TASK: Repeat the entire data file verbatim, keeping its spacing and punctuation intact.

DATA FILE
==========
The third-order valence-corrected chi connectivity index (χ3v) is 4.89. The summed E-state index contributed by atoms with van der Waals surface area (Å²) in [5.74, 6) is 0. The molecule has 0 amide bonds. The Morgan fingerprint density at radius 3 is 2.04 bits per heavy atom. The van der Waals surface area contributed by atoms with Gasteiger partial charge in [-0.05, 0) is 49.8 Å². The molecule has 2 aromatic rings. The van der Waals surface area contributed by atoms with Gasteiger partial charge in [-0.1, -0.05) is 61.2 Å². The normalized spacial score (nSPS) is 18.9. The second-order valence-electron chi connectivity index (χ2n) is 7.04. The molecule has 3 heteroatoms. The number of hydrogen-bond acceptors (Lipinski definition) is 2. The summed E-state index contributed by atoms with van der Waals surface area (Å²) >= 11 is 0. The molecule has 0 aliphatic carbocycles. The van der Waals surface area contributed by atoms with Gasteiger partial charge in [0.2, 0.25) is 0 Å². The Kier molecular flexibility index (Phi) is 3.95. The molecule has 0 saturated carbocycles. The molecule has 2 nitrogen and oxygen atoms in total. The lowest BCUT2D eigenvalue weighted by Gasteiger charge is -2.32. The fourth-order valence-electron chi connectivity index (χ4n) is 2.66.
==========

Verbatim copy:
The third-order valence-corrected chi connectivity index (χ3v) is 4.89. The summed E-state index contributed by atoms with van der Waals surface area (Å²) in [5.74, 6) is 0. The molecule has 0 amide bonds. The Morgan fingerprint density at radius 3 is 2.04 bits per heavy atom. The van der Waals surface area contributed by atoms with Gasteiger partial charge in [-0.05, 0) is 49.8 Å². The molecule has 2 aromatic rings. The van der Waals surface area contributed by atoms with Gasteiger partial charge in [-0.1, -0.05) is 61.2 Å². The normalized spacial score (nSPS) is 18.9. The second-order valence-electron chi connectivity index (χ2n) is 7.04. The molecule has 3 heteroatoms. The number of hydrogen-bond acceptors (Lipinski definition) is 2. The summed E-state index contributed by atoms with van der Waals surface area (Å²) >= 11 is 0. The molecule has 0 aliphatic carbocycles. The van der Waals surface area contributed by atoms with Gasteiger partial charge in [0.2, 0.25) is 0 Å². The Kier molecular flexibility index (Phi) is 3.95. The molecule has 0 saturated carbocycles. The molecule has 2 nitrogen and oxygen atoms in total. The lowest BCUT2D eigenvalue weighted by Gasteiger charge is -2.32. The fourth-order valence-electron chi connectivity index (χ4n) is 2.66.